Tuesday, August 12, 2008

They All Sigh And Want To Die

A few thoughts on the Russian invasion of Georgia:

- Early last December when I was in Moscow I was able to dine at a fine Georgian restaurant. The food was delicious and the atmosphere delightful. My Russian host had to explain that although the wine from Georgia was quite good it wasn't available because the government had banned imports from Georgia due to the strained relations between the countries. It would have been improbable at the time to imagine that eight months later they would be in the middle of a shooting war.

- While I sympathize with the Georgian people and share the thoughts that we should do as much as reasonably possible to help a loyal ally, I find myself more closely aligned with the views of Mr. Douthat and Mr. Day than with others who are pushing for a more aggressive response. To me, this is more of a payback for Kosovo than a replay of Sudetenland. While we should not excuse the Russian aggression, we need to step back and consider the broader geopolitical implications. Making enemies of the Russians will come back to haunt us in ways and places that we can't even imagine today. Sending surface to air missiles to Georgia or even US troops to act as a "tripwire" (both proposals floated by Hugh Hewitt on his show last night) are dangerous ideas that would undoubtedly prove extremely counter-productive to long-term US interests in the region and the world for that matter.

- Those in the West should harbor no illusions about their ability to influence Russian public opinion by criticizing the invasion, boycotting Russian goods (other than vodka what is there?) or cancelling planned trips. The combination of rising nationalism, a reluctance to truthfully address the country's history, and a sense of not being properly respected on the international stage make for a potent and dangerous brew in Russia today (and to a lesser extent in China). Putin has masterfully exploited this in the past and it continues today with the way the Russian media is playing the story of the invasion. As Victor Davis Hanson explains:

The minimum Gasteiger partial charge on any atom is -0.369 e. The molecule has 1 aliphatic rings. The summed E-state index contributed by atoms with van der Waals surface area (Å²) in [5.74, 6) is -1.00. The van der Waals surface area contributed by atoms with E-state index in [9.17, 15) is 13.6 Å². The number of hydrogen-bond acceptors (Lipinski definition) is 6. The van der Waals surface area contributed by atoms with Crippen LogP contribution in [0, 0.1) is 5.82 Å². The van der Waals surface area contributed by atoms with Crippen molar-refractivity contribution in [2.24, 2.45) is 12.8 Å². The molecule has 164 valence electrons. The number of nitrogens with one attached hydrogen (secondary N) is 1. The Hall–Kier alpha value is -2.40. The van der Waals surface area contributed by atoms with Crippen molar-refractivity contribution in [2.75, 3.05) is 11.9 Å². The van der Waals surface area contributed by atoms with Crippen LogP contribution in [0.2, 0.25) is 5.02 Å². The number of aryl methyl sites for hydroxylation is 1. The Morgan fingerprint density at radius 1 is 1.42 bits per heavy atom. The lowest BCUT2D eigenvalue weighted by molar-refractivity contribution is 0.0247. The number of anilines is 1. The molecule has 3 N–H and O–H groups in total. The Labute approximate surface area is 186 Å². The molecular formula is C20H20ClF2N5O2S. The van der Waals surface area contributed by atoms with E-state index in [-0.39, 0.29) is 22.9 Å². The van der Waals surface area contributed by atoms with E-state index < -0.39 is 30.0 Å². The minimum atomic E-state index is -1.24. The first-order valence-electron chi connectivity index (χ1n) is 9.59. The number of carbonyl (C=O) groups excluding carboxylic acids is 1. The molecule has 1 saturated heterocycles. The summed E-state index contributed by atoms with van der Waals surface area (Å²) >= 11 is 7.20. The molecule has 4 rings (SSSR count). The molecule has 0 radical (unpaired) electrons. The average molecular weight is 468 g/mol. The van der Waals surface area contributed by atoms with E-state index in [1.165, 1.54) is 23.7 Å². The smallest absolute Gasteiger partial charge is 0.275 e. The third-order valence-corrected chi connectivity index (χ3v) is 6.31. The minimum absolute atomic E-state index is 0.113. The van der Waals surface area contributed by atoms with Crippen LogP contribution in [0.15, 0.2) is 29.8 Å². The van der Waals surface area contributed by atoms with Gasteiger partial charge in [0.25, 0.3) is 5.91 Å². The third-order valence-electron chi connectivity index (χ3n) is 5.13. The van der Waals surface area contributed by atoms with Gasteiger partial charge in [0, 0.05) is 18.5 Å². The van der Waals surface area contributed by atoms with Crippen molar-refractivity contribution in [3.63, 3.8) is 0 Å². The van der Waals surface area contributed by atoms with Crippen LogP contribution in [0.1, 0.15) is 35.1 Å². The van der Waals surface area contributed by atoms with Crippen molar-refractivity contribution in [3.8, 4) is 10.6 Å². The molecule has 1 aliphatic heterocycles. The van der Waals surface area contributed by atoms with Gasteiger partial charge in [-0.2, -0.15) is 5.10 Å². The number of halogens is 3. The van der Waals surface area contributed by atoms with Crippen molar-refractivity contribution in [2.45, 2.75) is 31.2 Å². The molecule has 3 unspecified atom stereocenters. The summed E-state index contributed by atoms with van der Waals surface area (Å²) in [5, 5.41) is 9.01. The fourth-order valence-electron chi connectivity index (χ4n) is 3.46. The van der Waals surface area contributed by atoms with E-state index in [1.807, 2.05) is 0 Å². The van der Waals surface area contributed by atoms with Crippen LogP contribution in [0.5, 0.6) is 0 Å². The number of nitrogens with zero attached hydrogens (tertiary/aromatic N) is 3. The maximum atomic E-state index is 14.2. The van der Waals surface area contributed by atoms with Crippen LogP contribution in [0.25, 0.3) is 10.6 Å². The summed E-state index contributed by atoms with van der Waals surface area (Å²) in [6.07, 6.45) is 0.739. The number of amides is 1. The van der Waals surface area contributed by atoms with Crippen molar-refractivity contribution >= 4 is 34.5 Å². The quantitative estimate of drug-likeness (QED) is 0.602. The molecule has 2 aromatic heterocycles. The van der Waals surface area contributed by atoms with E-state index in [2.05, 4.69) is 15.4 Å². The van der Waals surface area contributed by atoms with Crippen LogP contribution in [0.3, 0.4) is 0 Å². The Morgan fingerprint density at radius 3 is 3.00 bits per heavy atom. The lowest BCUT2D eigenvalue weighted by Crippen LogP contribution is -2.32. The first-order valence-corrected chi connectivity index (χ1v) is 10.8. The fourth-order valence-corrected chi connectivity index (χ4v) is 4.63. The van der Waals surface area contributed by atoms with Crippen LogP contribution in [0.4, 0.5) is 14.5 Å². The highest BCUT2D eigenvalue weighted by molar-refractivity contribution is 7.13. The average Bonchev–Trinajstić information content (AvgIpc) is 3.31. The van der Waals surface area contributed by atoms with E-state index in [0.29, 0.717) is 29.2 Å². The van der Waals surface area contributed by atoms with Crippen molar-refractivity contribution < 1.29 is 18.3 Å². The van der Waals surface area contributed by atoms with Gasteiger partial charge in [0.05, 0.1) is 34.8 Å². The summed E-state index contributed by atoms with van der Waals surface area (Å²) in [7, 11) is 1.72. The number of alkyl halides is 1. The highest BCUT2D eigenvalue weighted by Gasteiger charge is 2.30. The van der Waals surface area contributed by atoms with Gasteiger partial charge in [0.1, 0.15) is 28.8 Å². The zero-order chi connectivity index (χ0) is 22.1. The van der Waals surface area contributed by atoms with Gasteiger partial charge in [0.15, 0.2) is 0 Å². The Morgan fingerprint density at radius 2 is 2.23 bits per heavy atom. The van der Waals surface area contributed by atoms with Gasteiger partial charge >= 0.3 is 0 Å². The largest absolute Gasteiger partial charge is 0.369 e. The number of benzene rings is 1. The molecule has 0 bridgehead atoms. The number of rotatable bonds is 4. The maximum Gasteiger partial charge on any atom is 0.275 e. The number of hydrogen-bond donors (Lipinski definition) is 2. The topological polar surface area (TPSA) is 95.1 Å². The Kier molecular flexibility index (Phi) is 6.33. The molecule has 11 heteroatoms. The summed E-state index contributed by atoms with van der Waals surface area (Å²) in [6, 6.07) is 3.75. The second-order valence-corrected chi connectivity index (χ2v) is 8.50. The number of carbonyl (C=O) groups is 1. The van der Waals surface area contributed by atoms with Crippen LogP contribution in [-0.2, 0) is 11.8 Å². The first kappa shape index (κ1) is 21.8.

The long-suffering Russian people resent the loss of global influence and empire, but not necessarily the Soviet Union and its gulags that once ensured such stature. The invasion restores a sense of Russian nationalism and power to its populace without the stink of Stalinism, and is indeed cloaked as a sort of humanitarian intervention on behalf of beleaguered Ossetians.

There will be no Russian demonstrations about an "illegal war," much less nonsense about "blood for oil," but instead rejoicing at the payback of an uppity former province that felt its Western credentials somehow trumped Russian tanks.

The more the West is seen as ganging up and unfairly attacking the Russian action, the more the average Russian is going to support it. This is not to say that the Western response should in any way be muted. We should just be realistic about what it can really achieve.

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